One third of European organizations refuse to implement BYOD

Imation released research which shows that German workers are most likely to follow rules around secure remote working, with 50% of German respondents saying that they always follow company rules compared to just over one third (36%) of UK respondents. The study was conducted by independent research organizations among office workers in France, Germany and the UK.

Almost one fifth (18%) of UK respondents admitted to ignoring the rules even though they are aware of them, compared to just 6% of Germans who take the same lax approach to IT security. French workers are the least aware of IT security policies, with one quarter (25%) claiming that they do not know their company’s rules on remote working.

The results may help to explain the seeming reluctance of organizations to implement “bring your own device” (BYOD) schemes, with almost one third (32%) of businesses not permitting staff to use personal devices such as laptops, smartphones and tablets at work. The independent research, which was carried out in France, Germany and the UK, demonstrates severe shortcomings in corporate security policies and the provision of technology to support remote working guidelines.

Respondents highlighted major concerns over the effect of personal device usage on IT security, with 40% of UK employees and 71% of French workers concerned or very concerned by the increasing consumerization of corporate IT.

One major shortcoming in corporate IT security highlighted by Imation’s study is a lack of guidelines for employees around secure remote working practices. In the UK, 47% of workers are either unaware of their employer’s guidelines on secure remote working or claim none have been provided. In Germany the figure is 45%, and over half (51%) of French workers say their employer has either provided no guidelines or that they are unaware of them.

“This research shows that there are major shortcomings in Europe’s major IT markets around secure remote working from both a technology and policy perspective,” comments Nick Banks, head of EMEA and APAC, Imation Mobile Security.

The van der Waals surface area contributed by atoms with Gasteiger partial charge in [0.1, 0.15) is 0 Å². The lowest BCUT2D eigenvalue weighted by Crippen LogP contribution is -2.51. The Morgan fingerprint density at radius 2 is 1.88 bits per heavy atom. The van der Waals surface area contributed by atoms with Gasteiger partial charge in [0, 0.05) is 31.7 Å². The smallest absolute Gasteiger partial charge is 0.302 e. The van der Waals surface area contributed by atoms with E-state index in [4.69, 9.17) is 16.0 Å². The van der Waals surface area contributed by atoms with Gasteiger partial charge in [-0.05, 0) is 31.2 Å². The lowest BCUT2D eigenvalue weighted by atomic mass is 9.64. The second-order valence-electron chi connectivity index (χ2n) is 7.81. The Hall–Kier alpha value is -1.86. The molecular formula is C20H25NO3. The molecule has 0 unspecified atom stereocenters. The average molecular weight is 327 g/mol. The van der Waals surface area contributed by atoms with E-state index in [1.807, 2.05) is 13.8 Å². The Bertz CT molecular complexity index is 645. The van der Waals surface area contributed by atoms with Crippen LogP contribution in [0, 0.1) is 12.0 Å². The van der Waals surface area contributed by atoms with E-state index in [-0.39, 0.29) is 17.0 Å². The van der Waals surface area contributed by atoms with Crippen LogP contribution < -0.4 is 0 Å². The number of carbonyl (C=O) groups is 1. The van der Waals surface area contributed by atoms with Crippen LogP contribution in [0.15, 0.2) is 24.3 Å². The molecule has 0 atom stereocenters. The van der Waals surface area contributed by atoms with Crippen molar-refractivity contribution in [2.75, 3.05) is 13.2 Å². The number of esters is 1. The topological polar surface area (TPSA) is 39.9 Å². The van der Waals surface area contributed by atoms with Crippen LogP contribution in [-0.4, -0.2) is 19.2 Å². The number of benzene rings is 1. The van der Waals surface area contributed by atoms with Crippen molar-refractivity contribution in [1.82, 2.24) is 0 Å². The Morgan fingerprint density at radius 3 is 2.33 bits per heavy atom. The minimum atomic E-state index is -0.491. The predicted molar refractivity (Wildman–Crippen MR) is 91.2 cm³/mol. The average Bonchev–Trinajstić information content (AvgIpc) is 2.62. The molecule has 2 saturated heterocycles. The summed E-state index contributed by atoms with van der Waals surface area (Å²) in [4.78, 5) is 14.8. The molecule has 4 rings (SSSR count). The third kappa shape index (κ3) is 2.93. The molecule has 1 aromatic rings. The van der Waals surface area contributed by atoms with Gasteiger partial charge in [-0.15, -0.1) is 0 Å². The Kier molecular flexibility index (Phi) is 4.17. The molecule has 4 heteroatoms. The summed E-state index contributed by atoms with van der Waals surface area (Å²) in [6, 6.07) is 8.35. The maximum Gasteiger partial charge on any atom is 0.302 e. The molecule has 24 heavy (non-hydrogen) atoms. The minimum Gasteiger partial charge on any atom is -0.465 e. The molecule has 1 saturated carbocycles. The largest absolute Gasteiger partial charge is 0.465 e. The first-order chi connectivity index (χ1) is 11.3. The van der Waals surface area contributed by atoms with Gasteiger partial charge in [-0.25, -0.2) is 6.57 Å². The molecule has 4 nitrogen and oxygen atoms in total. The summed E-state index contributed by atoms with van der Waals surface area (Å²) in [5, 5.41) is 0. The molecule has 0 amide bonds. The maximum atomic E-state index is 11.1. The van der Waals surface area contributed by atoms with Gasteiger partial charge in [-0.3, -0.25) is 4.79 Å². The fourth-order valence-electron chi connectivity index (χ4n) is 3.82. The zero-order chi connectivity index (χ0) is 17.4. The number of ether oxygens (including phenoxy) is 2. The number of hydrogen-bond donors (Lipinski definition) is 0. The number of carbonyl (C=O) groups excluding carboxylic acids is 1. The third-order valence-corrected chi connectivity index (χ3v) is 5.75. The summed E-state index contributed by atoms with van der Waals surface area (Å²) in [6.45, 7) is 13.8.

“What is clear is that not enough organizations are providing the right technology and putting in place the right processes to ensure staff are working securely. Given the amount of employees who admitted to ignoring corporate IT guidelines, as well as the numerous cases of human error being to blame for major security breaches, organisations cannot make secure working “opt-in’. Instead they should look at ways to empower mobile workers and provide them with all the tools they need to remain productive, while guaranteeing corporate data is secure,” he added.

Imation’s study also shows a number of interesting differences between the attitudes and practices of workers in the UK, France and Germany. German workers are typically the most likely to follow corporate guidelines and the least likely to use potentially insecure technology for work purposes, with only 8% having accessed work documents over public unsecured WiFi networks. This is in stark contrast to results from the UK (26% of employees have used unsecured WiFi hotspots), and France (14%).

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